Whydening Gyre
5 / 5 (3) Jun 20, 2018
do you accommodate the change in angular velocities, based on red-shift?

Not sure where you are going with this one, HF...
Hyperfuzzy
1.6 / 5 (7) Jun 20, 2018
have you figured out that Einstein's wrong and probably an idiot genius?

or Genius among idiots, do you feel you're in a safe place?

logic of standard model? Infinite Wave Theory, circa 1998:na
Hyperfuzzy
1.6 / 5 (7) Jun 20, 2018
if one uses logic; one removes stupid
antialias_physorg
3.5 / 5 (14) Jun 20, 2018
That lost matter exists as filaments of oxygen gas at temperatures of around 1 million degrees Celsius

Erm... I think this is wrong. The filaments are composed of hydrogen, not oxygen (if I'm reading the linked abstract right). The hydrogen is hard to detect because its signal is drowned out in the profusion of Lyman alpha lines.
However oxygen VII is an absorber of the radiation emitted by this hydrogen and *that* effect can be detected. So the hydrogen is detected 'by proxy'.
Hyperfuzzy
1 / 5 (5) Jun 20, 2018
only the geometrical centers of the mysterious e field and the ripples from the motion due to the mysterious center we call charge
Hyperfuzzy
1.6 / 5 (7) Jun 20, 2018
1st, I think your universal constants are off; jeez that's bee demonstrated. good grief, i don't see anybody here i haven't met;

not only no you need to correct for +/-speed of light >-infinity<+infinity; yeah every thang attracts ...
redshift also visible in shift of time between measured events; red, orbits slow down; blue; orbits increase, you're either slicing through the wave from the front or the back, ..., all objects! we got this
Hyperfuzzy
1.6 / 5 (7) Jun 20, 2018
Stop making up stuff
Elmo_McGillicutty
1.7 / 5 (6) Jun 20, 2018
The only singularity that has ever been detected is life. Foolish fairy tale science.

Da Schneib
3.7 / 5 (9) Jun 20, 2018
That lost matter exists as filaments of oxygen gas at temperatures of around 1 million degrees Celsius
Erm... I think this is wrong. The filaments are composed of hydrogen, not oxygen (if I'm reading the linked abstract right). The hydrogen is hard to detect because its signal is drowned out in the profusion of Lyman alpha lines.

I think there's only a little bit of O VI (quintuply ionized oxygen atoms) but the lines are a clear marker for WHIM gas. I think there's a lot more hydrogen than oxygen in the WHIM.

However oxygen VII is an absorber of the radiation emitted by this hydrogen and *that* effect can be detected. So the hydrogen is detected 'by proxy'.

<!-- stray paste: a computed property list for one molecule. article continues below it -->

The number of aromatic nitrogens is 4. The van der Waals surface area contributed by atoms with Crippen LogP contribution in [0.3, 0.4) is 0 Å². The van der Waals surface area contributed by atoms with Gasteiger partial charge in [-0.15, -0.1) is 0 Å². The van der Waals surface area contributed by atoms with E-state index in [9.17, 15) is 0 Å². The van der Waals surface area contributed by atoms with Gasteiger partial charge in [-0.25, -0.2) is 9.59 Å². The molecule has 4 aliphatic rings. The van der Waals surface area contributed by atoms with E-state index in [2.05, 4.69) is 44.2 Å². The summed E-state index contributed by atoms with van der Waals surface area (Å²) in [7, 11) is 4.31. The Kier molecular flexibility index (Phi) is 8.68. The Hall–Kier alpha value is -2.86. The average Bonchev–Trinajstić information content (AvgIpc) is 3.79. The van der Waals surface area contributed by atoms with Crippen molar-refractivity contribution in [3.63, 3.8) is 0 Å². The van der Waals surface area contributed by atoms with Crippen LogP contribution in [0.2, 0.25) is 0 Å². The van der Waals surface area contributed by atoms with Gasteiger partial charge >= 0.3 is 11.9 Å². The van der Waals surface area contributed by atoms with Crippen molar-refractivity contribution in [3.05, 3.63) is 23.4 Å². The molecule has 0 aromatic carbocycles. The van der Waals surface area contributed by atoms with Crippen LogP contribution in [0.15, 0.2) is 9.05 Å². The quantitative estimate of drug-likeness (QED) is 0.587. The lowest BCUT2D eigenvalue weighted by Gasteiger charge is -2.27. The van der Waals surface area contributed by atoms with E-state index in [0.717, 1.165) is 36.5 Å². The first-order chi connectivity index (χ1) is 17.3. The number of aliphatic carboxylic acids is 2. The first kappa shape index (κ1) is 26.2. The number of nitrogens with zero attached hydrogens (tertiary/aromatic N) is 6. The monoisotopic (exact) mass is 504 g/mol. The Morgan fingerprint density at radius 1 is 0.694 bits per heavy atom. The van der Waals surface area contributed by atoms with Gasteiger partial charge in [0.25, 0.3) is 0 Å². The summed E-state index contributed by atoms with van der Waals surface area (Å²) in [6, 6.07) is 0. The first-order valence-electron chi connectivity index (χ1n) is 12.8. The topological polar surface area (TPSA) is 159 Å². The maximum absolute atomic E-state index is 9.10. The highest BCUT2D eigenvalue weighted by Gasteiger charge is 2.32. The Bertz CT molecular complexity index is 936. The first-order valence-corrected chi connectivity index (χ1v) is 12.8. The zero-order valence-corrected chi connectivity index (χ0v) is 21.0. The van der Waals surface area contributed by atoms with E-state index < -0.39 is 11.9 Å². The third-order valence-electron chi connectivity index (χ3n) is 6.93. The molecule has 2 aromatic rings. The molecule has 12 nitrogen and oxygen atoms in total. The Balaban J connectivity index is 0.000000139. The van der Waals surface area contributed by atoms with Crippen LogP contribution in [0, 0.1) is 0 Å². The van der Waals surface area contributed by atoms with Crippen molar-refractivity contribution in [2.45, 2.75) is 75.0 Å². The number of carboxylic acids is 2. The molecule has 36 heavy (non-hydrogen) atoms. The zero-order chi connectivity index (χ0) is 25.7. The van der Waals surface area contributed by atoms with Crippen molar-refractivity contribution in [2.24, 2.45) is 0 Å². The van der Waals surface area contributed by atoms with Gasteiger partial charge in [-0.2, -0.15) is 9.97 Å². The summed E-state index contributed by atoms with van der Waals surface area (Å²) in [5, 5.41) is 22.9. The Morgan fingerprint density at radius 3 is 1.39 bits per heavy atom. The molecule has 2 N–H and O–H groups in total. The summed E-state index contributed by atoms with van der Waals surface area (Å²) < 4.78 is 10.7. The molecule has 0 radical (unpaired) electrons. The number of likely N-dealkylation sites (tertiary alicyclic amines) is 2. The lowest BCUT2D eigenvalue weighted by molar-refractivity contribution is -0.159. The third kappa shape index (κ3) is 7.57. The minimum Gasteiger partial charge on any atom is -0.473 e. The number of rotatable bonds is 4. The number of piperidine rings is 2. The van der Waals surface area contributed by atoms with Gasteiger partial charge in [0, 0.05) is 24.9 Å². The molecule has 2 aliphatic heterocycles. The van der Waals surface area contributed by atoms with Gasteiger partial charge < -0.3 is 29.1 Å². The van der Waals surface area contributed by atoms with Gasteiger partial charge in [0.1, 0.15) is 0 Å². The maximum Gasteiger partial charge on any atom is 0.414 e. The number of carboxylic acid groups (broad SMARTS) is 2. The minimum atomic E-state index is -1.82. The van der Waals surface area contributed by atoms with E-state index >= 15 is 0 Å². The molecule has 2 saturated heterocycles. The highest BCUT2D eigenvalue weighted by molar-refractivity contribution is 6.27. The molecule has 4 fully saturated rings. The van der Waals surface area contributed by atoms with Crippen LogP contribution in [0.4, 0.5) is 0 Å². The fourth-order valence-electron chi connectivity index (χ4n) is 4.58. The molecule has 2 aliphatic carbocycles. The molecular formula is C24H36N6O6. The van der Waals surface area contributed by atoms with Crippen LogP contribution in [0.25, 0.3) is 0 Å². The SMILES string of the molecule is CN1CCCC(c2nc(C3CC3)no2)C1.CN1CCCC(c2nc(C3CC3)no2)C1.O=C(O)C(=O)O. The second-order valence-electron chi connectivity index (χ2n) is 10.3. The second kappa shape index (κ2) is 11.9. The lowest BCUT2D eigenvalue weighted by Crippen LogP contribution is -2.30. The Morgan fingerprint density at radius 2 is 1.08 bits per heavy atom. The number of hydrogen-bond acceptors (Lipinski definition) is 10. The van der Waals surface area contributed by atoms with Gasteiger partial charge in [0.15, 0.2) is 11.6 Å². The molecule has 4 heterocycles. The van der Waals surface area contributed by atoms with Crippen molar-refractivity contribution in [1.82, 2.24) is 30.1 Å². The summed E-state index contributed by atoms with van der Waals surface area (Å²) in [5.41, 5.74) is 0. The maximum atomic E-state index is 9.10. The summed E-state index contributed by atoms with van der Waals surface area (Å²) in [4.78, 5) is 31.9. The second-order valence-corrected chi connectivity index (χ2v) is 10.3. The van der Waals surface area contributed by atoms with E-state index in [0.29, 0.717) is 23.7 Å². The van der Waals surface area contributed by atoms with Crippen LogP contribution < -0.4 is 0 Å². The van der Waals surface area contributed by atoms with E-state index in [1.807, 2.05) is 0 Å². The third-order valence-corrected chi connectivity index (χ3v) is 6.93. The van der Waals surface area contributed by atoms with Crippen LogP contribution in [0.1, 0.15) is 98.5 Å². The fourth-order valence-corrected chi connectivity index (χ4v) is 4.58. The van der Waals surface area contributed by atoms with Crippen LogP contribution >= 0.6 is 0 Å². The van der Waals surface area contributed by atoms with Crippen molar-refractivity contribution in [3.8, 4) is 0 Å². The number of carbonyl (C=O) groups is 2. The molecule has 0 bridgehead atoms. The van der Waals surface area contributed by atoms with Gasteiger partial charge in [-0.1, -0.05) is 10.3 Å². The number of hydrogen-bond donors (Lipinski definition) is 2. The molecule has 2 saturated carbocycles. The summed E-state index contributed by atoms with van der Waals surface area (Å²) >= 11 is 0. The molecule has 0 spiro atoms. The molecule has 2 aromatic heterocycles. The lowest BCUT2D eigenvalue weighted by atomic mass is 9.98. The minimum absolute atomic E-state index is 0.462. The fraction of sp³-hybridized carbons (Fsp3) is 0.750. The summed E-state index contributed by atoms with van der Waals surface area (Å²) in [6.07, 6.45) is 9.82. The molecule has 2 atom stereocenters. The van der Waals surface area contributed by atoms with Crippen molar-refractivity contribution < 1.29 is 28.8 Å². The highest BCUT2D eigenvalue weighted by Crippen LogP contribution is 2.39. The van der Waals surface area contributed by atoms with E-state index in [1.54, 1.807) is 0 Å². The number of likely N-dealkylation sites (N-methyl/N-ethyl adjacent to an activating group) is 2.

I don't think that's quite right. The background is from a QSO; this should be broad spectrum radiation. I think the O VII species creating these X-ray lines is a proxy, but because it is expected to be present in a fixed ratio to the hydrogen, not because one element absorbs another element's radiation.
Da Schneib
3.2 / 5 (9) Jun 20, 2018
This is a pretty big deal, actually. Hopefully we'll get one of our resident astrophysicists on here who can tell us more, and maybe even has direct access to the paper for this article.

There wasn't room to comment further on your post, @anti. I think the first part was right, and the oxygen isn't a major component of the WHIM. But the second part about the O VII absorbing X-rays emitted by hydrogen is wrong.
Urgelt
2.6 / 5 (5) Jun 20, 2018
The article posited, "The team found the signatures of a type of highly-ionized oxygen gas lying between the quasar and our solar system—and at a high enough density to, when extrapolated to the entire universe, account for the last 30 percent of ordinary matter."

Maybe the problem isn't with finding so much ionized oxygen between one quasar and Earth, but in the extrapolation.

The WHIM shouldn't have that much oxygen in it. But I can imagine variations in detection owing to whatever has been blowing up in the line of sight between a light emitter and an observer.

We have one data point. There are a lot of data points to accumulate before any reasonable person would want to draw conclusions about the missing baryonic mass.
Da Schneib
3.3 / 5 (7) Jun 20, 2018
@Urgelt, O VII has had six electrons stripped from it. That's pretty highly ionized. It takes a lot of energy to do that. I don't know what "that much" means in
The WHIM shouldn't have that much oxygen in it.
It's there or it ain't. The article and apparently the paper both indicate that further studies using other QSOs should be made to check the extrapolation, but it's certainly indicative that we see any information at all that indicates the correctness of the Standard Model of Cosmology from this.
Tyrant
2.3 / 5 (3) Jun 21, 2018
That can't be right, one third of the mass of the entire universe is composed of oxygen filaments?

"That lost matter exists as filaments of oxygen gas at temperatures of around 1 million degrees Celsius"

cantdrive85
1.9 / 5 (9) Jun 21, 2018
So they found more plasma, what a surprise!
Da Schneib
3.5 / 5 (8) Jun 21, 2018
@cantdrive69 thinks plasma is made of black holes. It said so.
Urgelt
4.1 / 5 (9) Jun 21, 2018
Da Schneib, extrapolating from a single data point is less indicative than the title of the article suggests, which declares that "Researchers find last of universe's missing ordinary matter."